DJ T.Lo – full-time Turntablist/Dj. I won the Canadian DMC Supremacy in 2007 and Scribble Jam last year.
How do you build a routine?
You kind of have these records that you play with for so long and after a while it all comes together. I don’t think was able to put together decent routines for 8 years into it.
Why did you pick up a turntable instead of a guitar?
Most Asian kids are forced to learn the piano when they’re young and I did the piano for 6 or 7 years. I was just intrigued by scratching and hip hop music and I wanted to be involved. The DJ role stuck with me and I fell in love with the look of two turntables – I saw it instantly as an instrument, I saw the potential in it to manipulate records.
Did you get into beat-making before you got into Djing?
I kinda got into wanting to make my own music, progressing as a Dj…building routines and performing them is cool, but I really wanted to make something of my own. I haven’t been producing for that long. But I definitely wanted to merge the two.
Are you a “technical DJ”?
No, I’m not that technical. For me, what caught my attention about music was really simple…I was in awe for technicality, but for me it was more about the composition that made me. I wouldn’t say I’m the most technical scratcher at all, but I love scratching and I think I have my own take on it.
What’s the process of going into the DMCs?
As a Turntablist there’s only a few avenues where we can shine and do our thing. The number one thing was battling, ‘cause the people who understood why we’re there. In hip hop there’s this thing about battling – emcees, Djs, – I always like to put myself to the test and it pushes the art.
What’s the environment in the DMCs?
For the most part, they’re looking for really aggressive routines; so I felt personally – for me as an artist, it wasn’t the best avenue for me to keep pursuing, but I love battling. I kind of put my compositions to the test.
The idea of the Turntablist is kind of dying, do you notice that?
Oh definitely. There’s different types of Djing…personally I’d rather see more people take risks with regard to the music that they’re making. But there are trends and the trend right now is pretty much electro/hipster scenes – that’s where the money’s at, believe it or not people are capitalizing on it. But you can only do what your heart’s into, I like making scratch-based, Turntablist music and there’s not a lot of it out there, so I wanna contribute my part.
Do you have any albums out now?
Just finished a short album called Rough Waters – which includes some live instruments. Just working on a live show with that.
How did you link up with Shad and become his DJ?
We went to school at Laurier together. A buddy of mine told me about this guy who raps – he looked like a hobo. I invited him over to my place, I had my turntables set up and everything and he just kicked freestyles for hours while I was lacing instrumentals – it impressed me like crazy. I did some cuts on his album and I was with for the live show and I’ve been with him for the past 4 years — we’ve seen positive results. We’ve done some Canadian tours and he is currently working on a new album to be release in the Spring of 2010.
What’s the Warped Tour like with all those rock kids?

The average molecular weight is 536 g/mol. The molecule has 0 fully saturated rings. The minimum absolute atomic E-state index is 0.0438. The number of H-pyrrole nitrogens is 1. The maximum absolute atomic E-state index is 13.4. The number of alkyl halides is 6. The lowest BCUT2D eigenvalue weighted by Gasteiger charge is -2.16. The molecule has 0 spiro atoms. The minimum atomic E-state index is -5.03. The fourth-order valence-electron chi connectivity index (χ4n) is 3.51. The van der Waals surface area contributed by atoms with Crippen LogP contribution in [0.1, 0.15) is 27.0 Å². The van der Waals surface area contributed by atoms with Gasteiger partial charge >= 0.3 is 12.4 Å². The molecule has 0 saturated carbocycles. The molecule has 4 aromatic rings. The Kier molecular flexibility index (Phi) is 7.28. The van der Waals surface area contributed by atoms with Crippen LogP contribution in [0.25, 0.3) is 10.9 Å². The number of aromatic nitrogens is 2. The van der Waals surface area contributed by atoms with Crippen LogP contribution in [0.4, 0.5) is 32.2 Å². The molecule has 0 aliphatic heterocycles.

It was definitely not our scene, but there were some kids there that took to what we were doing. We were on the tour bus with Alexisonfire and we got along with them. It was good exposure for us. There was a wide variety of acts this year. A lot of the bands respected what we did and a lot of the kids got to be exposed to something different. It was a good experience touring on a bus, not showering for days.
Do you use vinyl or Serato?
With Shad I use Serato. It’s easier to DJ parties with Serato, but if I can, I will roll with a crate – it’s a better experience for me, if it’s a better experience for me, it’s likely a better experience for everybody else.
Did you bring a crate to Warped Tour?
I brought a small bag of records for my routine and I bought a lot on the road.
If you were going on a tour and you could only bring 100 records, what would you bring?
A lot of randoms. If I were to put a show together right now with 100 records, I’d definitely put some classics: Tribe, break beats, jungle records, weird samples – I’ve been messing with the RC-50 loop pedal, so I’d try to put something creative with that together. If I had more money, I’d bring a drummer, try to bring some live players.
Why is it important to have a live drummer in a rap show?
I could do things myself with a [loop-pedal] and 3 turntables, but it would enable me to show people who don’t really see it as an instrument…with a drummer, I can collaborate and create variances in a composition that’s a little more understandable for people from different backgrounds – like a rock band for example. It’s about a shared experience with people [and] the turntable is being used just as much or more above these instruments to create these sounds.
What projects are you working on?
Shad’s recording another album, so I’ll be involved with some of that process. I’m working on another project which is mainly instrumental composition. I’m coming out with two mixes right now, which are beat mixtapes – I’m kind of tired of all these mixtapes that these emcees are putting out right now, I don’t know what they are. There are no concepts anymore. Probably another scratch album around the summer time hopefully. Just trying to keep busy, it’s hard if you’re not making those commercial hits.
Shout outs/last words?
Everyone I’ve collaborated with: Shad, Lazarush, Elijah Walsh, all my friends and family
and Jon b.
For more on TLO myspace.com/djteelo